The Chinese Communist Party is taking a hard line against anti-Covid protests over the weekend. The Central Committee for Legal and Political Affairs, at a meeting held on Monday, called for a “crackdown” on “hostile forces,” stressing the need to “expeditiously resolve disputes and disagreements and help people solve practical difficulties.” So Beijing quickly took the thorny file upon itself, issuing an unequivocal warning in view of the coming weekend: “We must resolutely crack down on the infiltration and sabotage activities of hostile forces in accordance with the law, and vigorously crack down on illegal acts and disruptive criminals,” said a report published by Xinhua News Agency. In the evening, matching the tone of the 2019 threats against Hong Kong’s pro-democracy protests.The mobilization of the Chinese Communist Party, in the name of the guidelines of the 20th Congress and “protecting national security and social stability”, was at the highest levels: the commission is China’s main security body and oversees law enforcement, And all the organs of the judiciary. And the intelligence of the dragon. The meeting, chaired by Chen Wenqing (Politburo member and secretary of the same committee), was attended by Wang Xiaohong (Minister of Public Security), Zhou Qiang (President of the Supreme People’s Court) and Zhang Jun (Prosecutor General).
China saw widespread protests over the weekend not seen since the 1989 Tiananmen Square crackdown, sparked by anger and frustration after nearly three years of implementing a strict ‘zero tolerance’ policy on Covid. Some demonstrators, particularly in Shanghai, have also used the protests to demand more freedom of speech, a step back from the Chinese Communist Party and even the resignation of President Xi Jinping, who in October secured an unprecedented third consecutive term as head of the party and then of the state. On the security front, the police have begun questioning the arrested protesters, urging the identified participants to “provide clarifications”, ANSA has learned. On the other hand, London summoned the Chinese ambassador due to the arrest of BBC reporter Ed Lawrence, who was beaten by agents in Shanghai, where, according to videos on social media, the police began checking smartphones for banned applications such as Twitter and the WhatsApp. The pressure also affected Mandarin social media with the strengthening of the Great Firewall. Also in Shanghai, Urumqi Road, the heart of the protests, is now being run by police, as are other sensitive places in Beijing, between Liangmaqiao and Sitong Bridge. Meanwhile, China once again defended its ‘zero tolerance’ line, announcing a new plan to accelerate Covid vaccines in order to further protect the elderly, starting with those over 80. Top health officials have vowed to “correct control measures” for Covid-19 to reduce its impact on people’s lives, blaming local officials for the public frustration. In the first briefing since the protests, Cheng Yuquan, director of the Centers for Disease Control and Prevention, said the lockdown should be lifted “as soon as possible.” Whereas “some problems” are not due to procedures, but to their implementation by local officials who adopt a “one size fits all” approach, without listening to people’s requests. In this tense context, European Council President Charles Michel is expected to arrive in Beijing on December 1 at the invitation of President Xi Jinping: there is a lot of pressure to cancel his trip, Politico reports, to make Europe’s critical voice heard. The right to demonstrate.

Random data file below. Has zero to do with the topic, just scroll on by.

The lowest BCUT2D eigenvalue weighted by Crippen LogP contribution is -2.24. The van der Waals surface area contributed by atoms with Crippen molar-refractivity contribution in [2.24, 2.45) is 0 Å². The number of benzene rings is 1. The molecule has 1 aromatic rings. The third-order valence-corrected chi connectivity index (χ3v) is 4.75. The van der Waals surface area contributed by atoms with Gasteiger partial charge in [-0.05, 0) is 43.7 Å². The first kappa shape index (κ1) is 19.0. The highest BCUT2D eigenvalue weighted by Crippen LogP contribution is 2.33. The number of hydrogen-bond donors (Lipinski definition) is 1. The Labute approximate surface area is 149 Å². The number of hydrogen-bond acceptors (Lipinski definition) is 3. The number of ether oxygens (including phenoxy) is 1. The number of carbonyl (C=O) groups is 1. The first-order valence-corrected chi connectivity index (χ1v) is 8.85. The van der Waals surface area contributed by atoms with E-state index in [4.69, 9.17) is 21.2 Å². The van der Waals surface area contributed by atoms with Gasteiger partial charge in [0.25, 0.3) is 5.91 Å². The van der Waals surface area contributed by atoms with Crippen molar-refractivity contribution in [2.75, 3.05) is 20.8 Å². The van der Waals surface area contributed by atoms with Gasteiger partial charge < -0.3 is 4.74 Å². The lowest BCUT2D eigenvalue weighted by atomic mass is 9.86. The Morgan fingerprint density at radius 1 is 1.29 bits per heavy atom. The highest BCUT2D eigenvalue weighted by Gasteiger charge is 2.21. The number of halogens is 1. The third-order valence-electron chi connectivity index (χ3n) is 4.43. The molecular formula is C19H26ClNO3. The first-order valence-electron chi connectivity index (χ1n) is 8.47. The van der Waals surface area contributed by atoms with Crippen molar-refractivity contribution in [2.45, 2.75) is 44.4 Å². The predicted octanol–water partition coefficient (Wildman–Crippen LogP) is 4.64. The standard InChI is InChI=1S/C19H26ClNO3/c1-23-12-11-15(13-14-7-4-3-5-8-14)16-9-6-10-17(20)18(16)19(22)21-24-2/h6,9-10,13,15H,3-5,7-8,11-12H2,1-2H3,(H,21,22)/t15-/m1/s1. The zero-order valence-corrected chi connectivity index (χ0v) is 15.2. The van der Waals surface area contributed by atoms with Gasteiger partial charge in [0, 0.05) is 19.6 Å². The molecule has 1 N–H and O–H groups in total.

China has once again defended the country’s COVID-19 control and civil rights protection measures, responding to criticism of its regular use of long-distance surveillance and security capacity to crush dissent. “China is a country where the rule of law prevails, and Chinese citizens enjoy various rights and freedoms that are fully protected by law,” said foreign ministry spokesperson Zhao Lijian, when asked again in a press comment about the weekend’s protests. He added, “All rights and freedoms must be exercised within the framework of the law.”
China’s top health officials have vowed to rectify Covid-19 control measures to reduce its impact on people’s lives, blaming public frustration with drastic measures imposed by local officials taking a “one size fits all” approach. In Beijing’s first briefing since the weekend’s nationwide protests, Zheng Yuquan, director of the Centers for Disease Control and Prevention, said the lockdown to curb the spread of the virus should be lifted “as soon as possible.” While the “some problems” reported recently, Cheng added, are not due to the measures, but to their implementation by local officials taking a “one-size-fits-all approach,” later noting that some of the controls were implemented “excessively.” , without listening to people’s requests. Officials at the press conference did not address the protests directly, but National Health Commission spokesman Mi Feng said governments should “respond and resolve the reasonable demands of the public” in a timely manner. When asked if the central government was reconsidering its anti-Covid policies, Mi replied that the authorities had “studied and adapted measures to contain the epidemic to protect the interests of the people as much as possible and limit the impact on the people themselves.” Earlier this month, China announced 20 measures to simplify health checks and prevention for COVID-19, correcting “excessive political measures” by local authorities, who are under pressure from Beijing to keep the number of cases in check on their territory.
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